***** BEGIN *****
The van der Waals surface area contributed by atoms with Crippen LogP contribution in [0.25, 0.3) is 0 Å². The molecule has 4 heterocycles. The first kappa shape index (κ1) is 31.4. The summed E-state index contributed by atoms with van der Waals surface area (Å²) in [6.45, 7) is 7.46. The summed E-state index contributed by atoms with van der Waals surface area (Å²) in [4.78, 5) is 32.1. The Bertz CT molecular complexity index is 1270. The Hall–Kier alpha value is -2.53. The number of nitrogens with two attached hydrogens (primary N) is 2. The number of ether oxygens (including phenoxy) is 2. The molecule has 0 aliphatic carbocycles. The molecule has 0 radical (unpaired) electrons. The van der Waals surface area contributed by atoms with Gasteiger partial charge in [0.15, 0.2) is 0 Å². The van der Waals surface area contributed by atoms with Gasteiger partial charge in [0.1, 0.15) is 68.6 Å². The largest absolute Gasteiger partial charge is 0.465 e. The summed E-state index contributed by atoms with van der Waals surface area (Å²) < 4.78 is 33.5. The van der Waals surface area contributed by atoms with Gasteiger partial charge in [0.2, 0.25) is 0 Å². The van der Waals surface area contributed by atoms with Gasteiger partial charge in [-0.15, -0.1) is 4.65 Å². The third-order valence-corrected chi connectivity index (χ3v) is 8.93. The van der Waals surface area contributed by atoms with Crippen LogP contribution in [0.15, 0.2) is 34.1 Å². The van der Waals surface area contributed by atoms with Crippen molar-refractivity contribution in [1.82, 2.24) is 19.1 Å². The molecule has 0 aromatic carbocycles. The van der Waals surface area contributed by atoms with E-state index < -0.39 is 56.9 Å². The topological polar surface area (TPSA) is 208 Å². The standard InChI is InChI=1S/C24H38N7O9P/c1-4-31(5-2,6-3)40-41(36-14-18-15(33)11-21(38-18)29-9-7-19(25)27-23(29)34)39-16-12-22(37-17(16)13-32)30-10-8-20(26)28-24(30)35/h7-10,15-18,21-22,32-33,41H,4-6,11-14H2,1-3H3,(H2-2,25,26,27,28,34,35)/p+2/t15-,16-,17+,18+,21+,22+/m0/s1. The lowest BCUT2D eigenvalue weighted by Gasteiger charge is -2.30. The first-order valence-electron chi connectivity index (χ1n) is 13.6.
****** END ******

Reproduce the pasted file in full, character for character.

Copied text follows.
The van der Waals surface area contributed by atoms with Crippen LogP contribution in [0.25, 0.3) is 0 Å². The molecule has 4 heterocycles. The first kappa shape index (κ1) is 31.4. The summed E-state index contributed by atoms with van der Waals surface area (Å²) in [6.45, 7) is 7.46. The summed E-state index contributed by atoms with van der Waals surface area (Å²) in [4.78, 5) is 32.1. The Bertz CT molecular complexity index is 1270. The Hall–Kier alpha value is -2.53. The number of nitrogens with two attached hydrogens (primary N) is 2. The number of ether oxygens (including phenoxy) is 2. The molecule has 0 aliphatic carbocycles. The molecule has 0 radical (unpaired) electrons. The van der Waals surface area contributed by atoms with Gasteiger partial charge in [0.15, 0.2) is 0 Å². The van der Waals surface area contributed by atoms with Gasteiger partial charge in [0.1, 0.15) is 68.6 Å². The largest absolute Gasteiger partial charge is 0.465 e. The summed E-state index contributed by atoms with van der Waals surface area (Å²) < 4.78 is 33.5. The van der Waals surface area contributed by atoms with Gasteiger partial charge in [0.2, 0.25) is 0 Å². The van der Waals surface area contributed by atoms with Gasteiger partial charge in [-0.15, -0.1) is 4.65 Å². The third-order valence-corrected chi connectivity index (χ3v) is 8.93. The van der Waals surface area contributed by atoms with Crippen LogP contribution in [0.15, 0.2) is 34.1 Å². The van der Waals surface area contributed by atoms with Crippen molar-refractivity contribution in [1.82, 2.24) is 19.1 Å². The molecule has 0 aromatic carbocycles. The van der Waals surface area contributed by atoms with E-state index < -0.39 is 56.9 Å². The topological polar surface area (TPSA) is 208 Å². The standard InChI is InChI=1S/C24H38N7O9P/c1-4-31(5-2,6-3)40-41(36-14-18-15(33)11-21(38-18)29-9-7-19(25)27-23(29)34)39-16-12-22(37-17(16)13-32)30-10-8-20(26)28-24(30)35/h7-10,15-18,21-22,32-33,41H,4-6,11-14H2,1-3H3,(H2-2,25,26,27,28,34,35)/p+2/t15-,16-,17+,18+,21+,22+/m0/s1. The lowest BCUT2D eigenvalue weighted by Gasteiger charge is -2.30. The first-order valence-electron chi connectivity index (χ1n) is 13.6.